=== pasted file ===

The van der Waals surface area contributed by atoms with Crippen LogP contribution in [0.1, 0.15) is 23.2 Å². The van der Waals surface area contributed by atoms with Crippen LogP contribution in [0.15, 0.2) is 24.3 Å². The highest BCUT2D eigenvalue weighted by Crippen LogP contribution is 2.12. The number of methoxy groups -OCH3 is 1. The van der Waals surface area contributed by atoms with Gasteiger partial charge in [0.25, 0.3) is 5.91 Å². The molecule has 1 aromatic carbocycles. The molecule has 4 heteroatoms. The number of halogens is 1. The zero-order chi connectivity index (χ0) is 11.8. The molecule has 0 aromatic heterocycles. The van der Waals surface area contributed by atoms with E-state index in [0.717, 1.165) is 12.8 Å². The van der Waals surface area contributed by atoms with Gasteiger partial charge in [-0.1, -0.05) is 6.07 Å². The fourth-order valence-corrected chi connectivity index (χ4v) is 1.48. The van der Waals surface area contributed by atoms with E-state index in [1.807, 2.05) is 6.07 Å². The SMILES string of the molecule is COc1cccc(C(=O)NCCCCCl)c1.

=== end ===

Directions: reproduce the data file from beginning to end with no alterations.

The van der Waals surface area contributed by atoms with Crippen LogP contribution in [0.1, 0.15) is 23.2 Å². The van der Waals surface area contributed by atoms with Crippen LogP contribution in [0.15, 0.2) is 24.3 Å². The highest BCUT2D eigenvalue weighted by Crippen LogP contribution is 2.12. The number of methoxy groups -OCH3 is 1. The van der Waals surface area contributed by atoms with Gasteiger partial charge in [0.25, 0.3) is 5.91 Å². The molecule has 1 aromatic carbocycles. The molecule has 4 heteroatoms. The number of halogens is 1. The zero-order chi connectivity index (χ0) is 11.8. The molecule has 0 aromatic heterocycles. The van der Waals surface area contributed by atoms with E-state index in [0.717, 1.165) is 12.8 Å². The van der Waals surface area contributed by atoms with Gasteiger partial charge in [-0.1, -0.05) is 6.07 Å². The fourth-order valence-corrected chi connectivity index (χ4v) is 1.48. The van der Waals surface area contributed by atoms with E-state index in [1.807, 2.05) is 6.07 Å². The SMILES string of the molecule is COc1cccc(C(=O)NCCCCCl)c1.